We may have to wait awhile to see which movie will become the best of the summer. But a little more than halfway through June, we already know what the worst movie of the summer is.
In a season that includes Battlefield Earth, Boys and Girls' achievement is even more striking. Forget glimmers here and there - the sly performance, the campy subtext. Boys and Girls is unwaveringly wretched.
Perhaps this will be the teen movie in which its target audience will finally take offense at the lowball mentality driving this dreck. Even in this age of crude-clever humor, it's hard to recall a movie that more brazenly treats its audience as a bunch of idiots.
Insofar as there is a story, Boys and Girls presents Ryan (Freddie Prinze Jr.) and Jennifer (Claire Forlani) thrown together by chance on an airplane when they were children. Thereafter they are thrown together every few minutes by the demands of storytelling cliche.
After hastening us through childhood and puberty, the movie spends most of its time in the cool lofts and colorful campus scenes of college life in Berkeley. Even though Ryan and Jennifer are total opposites - she's sassy, he's nerdy - they just keep coming back to each other until something that this movie keeps insisting is totally unexpected happens between them.
Highlighting the low points: Someone needs to tell Mr. Prinze Jr. that - George Clooney's career notwithstanding - just acting smug and comfortable on camera is not acting. There are any number of moments in his performance that are abjectly ridiculous - he does this nerdy voice that makes Urkel's Jaleel White seem like a method actor. Jason Biggs, hot from his American Pie success, is thrown in as comic relief in the form of a roommate named Steve. Like Tom Green in Road Trip, Mr. Biggs' character and performance are so peripheral, he seems to have been added in the editing room.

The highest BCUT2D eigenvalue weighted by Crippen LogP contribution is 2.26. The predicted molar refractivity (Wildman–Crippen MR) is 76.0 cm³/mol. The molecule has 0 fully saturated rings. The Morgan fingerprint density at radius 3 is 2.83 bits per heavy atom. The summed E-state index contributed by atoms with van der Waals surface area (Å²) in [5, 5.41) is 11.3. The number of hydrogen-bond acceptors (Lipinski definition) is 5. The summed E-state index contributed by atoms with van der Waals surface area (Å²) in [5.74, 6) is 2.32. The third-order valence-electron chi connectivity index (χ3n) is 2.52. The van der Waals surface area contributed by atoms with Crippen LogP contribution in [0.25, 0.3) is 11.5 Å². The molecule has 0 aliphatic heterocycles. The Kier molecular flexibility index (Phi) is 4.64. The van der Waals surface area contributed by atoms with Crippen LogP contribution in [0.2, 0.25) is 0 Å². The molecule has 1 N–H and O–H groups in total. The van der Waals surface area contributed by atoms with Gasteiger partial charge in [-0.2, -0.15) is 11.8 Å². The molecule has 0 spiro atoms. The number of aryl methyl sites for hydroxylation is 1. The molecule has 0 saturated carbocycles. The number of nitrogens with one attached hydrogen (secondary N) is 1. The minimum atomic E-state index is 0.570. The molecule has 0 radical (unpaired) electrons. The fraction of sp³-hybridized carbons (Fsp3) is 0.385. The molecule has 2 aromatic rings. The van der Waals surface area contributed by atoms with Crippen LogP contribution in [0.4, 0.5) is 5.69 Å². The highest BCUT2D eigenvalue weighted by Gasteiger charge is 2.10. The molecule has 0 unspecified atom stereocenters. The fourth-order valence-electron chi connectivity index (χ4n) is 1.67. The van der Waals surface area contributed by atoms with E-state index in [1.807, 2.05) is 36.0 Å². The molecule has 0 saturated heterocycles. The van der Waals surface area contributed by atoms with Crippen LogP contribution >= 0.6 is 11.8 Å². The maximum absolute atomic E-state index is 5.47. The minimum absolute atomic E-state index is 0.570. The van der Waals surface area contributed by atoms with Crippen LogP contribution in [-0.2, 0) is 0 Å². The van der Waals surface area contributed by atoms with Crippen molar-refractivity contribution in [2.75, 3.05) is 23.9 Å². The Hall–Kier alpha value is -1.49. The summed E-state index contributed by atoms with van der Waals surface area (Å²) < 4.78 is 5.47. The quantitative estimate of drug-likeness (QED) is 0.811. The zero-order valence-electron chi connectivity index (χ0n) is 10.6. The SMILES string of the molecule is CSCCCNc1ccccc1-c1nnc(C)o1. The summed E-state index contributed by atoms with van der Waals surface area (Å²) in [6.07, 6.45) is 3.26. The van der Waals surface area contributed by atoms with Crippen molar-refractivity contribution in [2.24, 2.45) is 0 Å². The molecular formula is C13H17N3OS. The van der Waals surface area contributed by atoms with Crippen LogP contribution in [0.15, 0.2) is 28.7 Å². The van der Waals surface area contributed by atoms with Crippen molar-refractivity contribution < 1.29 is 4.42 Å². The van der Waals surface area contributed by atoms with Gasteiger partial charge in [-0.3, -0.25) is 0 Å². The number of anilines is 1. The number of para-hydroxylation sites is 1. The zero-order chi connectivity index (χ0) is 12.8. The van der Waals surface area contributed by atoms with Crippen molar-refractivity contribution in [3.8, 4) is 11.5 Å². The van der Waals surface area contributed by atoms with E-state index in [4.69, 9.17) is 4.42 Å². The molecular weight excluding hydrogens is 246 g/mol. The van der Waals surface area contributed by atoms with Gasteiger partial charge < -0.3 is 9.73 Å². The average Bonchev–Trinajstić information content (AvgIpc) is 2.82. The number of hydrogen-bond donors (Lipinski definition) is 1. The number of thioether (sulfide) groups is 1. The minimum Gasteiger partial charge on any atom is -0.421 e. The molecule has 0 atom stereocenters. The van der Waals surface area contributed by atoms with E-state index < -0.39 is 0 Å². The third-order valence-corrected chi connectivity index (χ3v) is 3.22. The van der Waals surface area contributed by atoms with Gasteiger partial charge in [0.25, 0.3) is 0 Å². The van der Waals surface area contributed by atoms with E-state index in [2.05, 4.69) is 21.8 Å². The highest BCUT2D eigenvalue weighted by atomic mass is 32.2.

The script is a long-winded mess. A new writing team called "The Drews" collaborated to come up with this What's Up, Doc knock-off. Boys and Girls is mercilessly chatty as characters talk in an MTV-like take on Neil Simon. For instance, Jennifer tells the story of when her musician-boyfriend told her they were breaking up in a song he sang at a concert. "What's worse," Jennifer adds, "by the second chorus everyone was singing along." Ba-da bing.
And then there's director Robert Iscove. He was behind the camera for Freddie Jr.'s last teen-romance, She's All That. But that movie's small charms are nowhere to be found. The movie's big production number comes off as a techno square dance, and the recurring montages of San Francisco streets make the movie seem like a big-budget Rice-a-Roni commercial. And the tedious trick of transporting characters into whatever story they are telling comes across as what it is - a pointless distraction.
But then, so is everything else in a love story in which love apparently means never shutting up.